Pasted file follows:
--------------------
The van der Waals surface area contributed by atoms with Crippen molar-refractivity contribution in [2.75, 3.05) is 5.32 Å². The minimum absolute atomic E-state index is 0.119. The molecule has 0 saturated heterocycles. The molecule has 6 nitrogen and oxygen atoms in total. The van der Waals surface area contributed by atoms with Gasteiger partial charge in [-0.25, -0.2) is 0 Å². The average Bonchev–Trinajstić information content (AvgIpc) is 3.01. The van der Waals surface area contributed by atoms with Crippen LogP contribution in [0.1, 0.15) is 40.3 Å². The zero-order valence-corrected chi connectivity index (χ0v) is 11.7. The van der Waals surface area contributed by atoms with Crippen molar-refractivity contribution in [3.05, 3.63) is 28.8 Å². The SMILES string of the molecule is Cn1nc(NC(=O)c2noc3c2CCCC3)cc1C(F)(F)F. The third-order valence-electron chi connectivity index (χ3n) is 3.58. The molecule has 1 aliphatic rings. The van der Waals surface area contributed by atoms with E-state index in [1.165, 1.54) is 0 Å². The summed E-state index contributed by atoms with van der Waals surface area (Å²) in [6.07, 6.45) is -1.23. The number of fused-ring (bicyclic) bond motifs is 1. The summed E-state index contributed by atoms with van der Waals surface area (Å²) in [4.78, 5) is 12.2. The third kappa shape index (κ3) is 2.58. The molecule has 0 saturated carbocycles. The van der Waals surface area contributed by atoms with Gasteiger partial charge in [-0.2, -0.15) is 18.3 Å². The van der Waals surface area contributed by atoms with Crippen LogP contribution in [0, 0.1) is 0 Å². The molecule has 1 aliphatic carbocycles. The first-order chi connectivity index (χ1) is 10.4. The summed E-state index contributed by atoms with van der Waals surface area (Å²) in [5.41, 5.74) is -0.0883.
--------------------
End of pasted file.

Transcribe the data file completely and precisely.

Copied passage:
The van der Waals surface area contributed by atoms with Crippen molar-refractivity contribution in [2.75, 3.05) is 5.32 Å². The minimum absolute atomic E-state index is 0.119. The molecule has 0 saturated heterocycles. The molecule has 6 nitrogen and oxygen atoms in total. The van der Waals surface area contributed by atoms with Gasteiger partial charge in [-0.25, -0.2) is 0 Å². The average Bonchev–Trinajstić information content (AvgIpc) is 3.01. The van der Waals surface area contributed by atoms with Crippen LogP contribution in [0.1, 0.15) is 40.3 Å². The zero-order valence-corrected chi connectivity index (χ0v) is 11.7. The van der Waals surface area contributed by atoms with Crippen molar-refractivity contribution in [3.05, 3.63) is 28.8 Å². The SMILES string of the molecule is Cn1nc(NC(=O)c2noc3c2CCCC3)cc1C(F)(F)F. The third-order valence-electron chi connectivity index (χ3n) is 3.58. The molecule has 1 aliphatic rings. The van der Waals surface area contributed by atoms with E-state index in [1.165, 1.54) is 0 Å². The summed E-state index contributed by atoms with van der Waals surface area (Å²) in [6.07, 6.45) is -1.23. The number of fused-ring (bicyclic) bond motifs is 1. The summed E-state index contributed by atoms with van der Waals surface area (Å²) in [4.78, 5) is 12.2. The third kappa shape index (κ3) is 2.58. The molecule has 0 saturated carbocycles. The van der Waals surface area contributed by atoms with Gasteiger partial charge in [-0.2, -0.15) is 18.3 Å². The van der Waals surface area contributed by atoms with Crippen LogP contribution in [0, 0.1) is 0 Å². The molecule has 1 aliphatic carbocycles. The first-order chi connectivity index (χ1) is 10.4. The summed E-state index contributed by atoms with van der Waals surface area (Å²) in [5.41, 5.74) is -0.0883.